<i>Cocksucker Blues</i>. 1972. USA. Directed by Robert Frank
  • S-8 Stones Footage from Exile on Main Street

    1972. USA. Robert Frank. 5 min.

  • Cocksucker Blues

    1972. USA. Robert Frank. 93 min.

Thursday, November 15, 2012, 7:00 p.m.

Theater 1 (The Roy and Niuta Titus Theater 1), T1

  • S-8 Stones Footage from Exile on Main Street

    1972. USA. Directed by Robert Frank. Shot during the making of the Exile on Main Street album cover. Digital projection. 5 min.

  • Cocksucker Blues

    1972. USA. Directed by Robert Frank. “After seeing these pictures you end up finally not knowing any more whether a jukebox is sadder than a coffin,” Jack Kerouac wrote in his introduction to Robert Frank’s landmark 1958 photographic essay The Americans. Nearly 15 years later, Frank would use Super 8 camera stills from that same journey along Route 66 for the cover of The Rolling Stones’ Exile on Main Street, while also following the band on their promotional concert tour of the album—their first cross-country trip since Altamont, with Truman Capote, Terry Southern, Andy Warhol, and Princess Lee Radziwill as hangers on. Chronicling the loneliness and weary hedonism of life on the road—Frank would later say, “This totally excludes the outside world. To never get out, to never know what city you are in…I cannot get used to it”—Cocksucker Blues was suppressed for years and seen only in bowdlerized, bootleg form. Don DeLillo, in his novel Underworld, would write of the film’s “washed blue light, a kind of crepuscular light, a tunnel light that suggested an unreliable reality,” while Paul Arthur in Film Comment would call it “a sour idyll…sustained by Frank’s uncanny gifts of composition and jagged movement. Typically, he will pan from an off-kilter view of band members signing autographs in a San Francisco hotel lobby to a homely middle-aged woman, cigarette dangling from her fingers, eyeing the crew with a caustic look of disbelief. More than most observers, Frank understands the collision of social opposites, the precise juncture at which media-haunted celebrity rubs (and bruises) elbows with the hoi polloi.” 93 min.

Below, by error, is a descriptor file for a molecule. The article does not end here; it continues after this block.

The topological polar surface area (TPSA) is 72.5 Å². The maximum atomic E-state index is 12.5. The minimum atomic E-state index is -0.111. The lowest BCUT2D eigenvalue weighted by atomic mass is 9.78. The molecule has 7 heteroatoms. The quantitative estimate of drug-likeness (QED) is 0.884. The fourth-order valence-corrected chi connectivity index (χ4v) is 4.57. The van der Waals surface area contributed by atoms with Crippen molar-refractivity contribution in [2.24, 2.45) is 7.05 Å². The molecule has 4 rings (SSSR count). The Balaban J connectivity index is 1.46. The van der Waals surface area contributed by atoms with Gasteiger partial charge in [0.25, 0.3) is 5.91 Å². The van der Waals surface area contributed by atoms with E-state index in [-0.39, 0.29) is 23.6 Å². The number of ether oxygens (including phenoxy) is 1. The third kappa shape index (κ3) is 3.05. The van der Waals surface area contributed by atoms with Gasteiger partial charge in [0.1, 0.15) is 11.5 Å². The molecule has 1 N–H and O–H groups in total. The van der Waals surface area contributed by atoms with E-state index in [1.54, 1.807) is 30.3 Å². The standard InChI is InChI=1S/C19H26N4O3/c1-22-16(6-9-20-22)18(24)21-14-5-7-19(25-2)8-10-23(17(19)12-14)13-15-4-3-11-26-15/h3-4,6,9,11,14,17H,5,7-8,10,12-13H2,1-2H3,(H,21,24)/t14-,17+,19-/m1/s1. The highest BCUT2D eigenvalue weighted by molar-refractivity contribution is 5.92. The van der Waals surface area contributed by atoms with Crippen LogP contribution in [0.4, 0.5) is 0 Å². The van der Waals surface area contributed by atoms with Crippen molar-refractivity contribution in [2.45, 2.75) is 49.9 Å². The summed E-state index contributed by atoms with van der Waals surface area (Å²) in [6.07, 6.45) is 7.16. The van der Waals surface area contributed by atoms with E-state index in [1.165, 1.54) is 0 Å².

In the Film exhibition The Rolling Stones: 50 Years on Film

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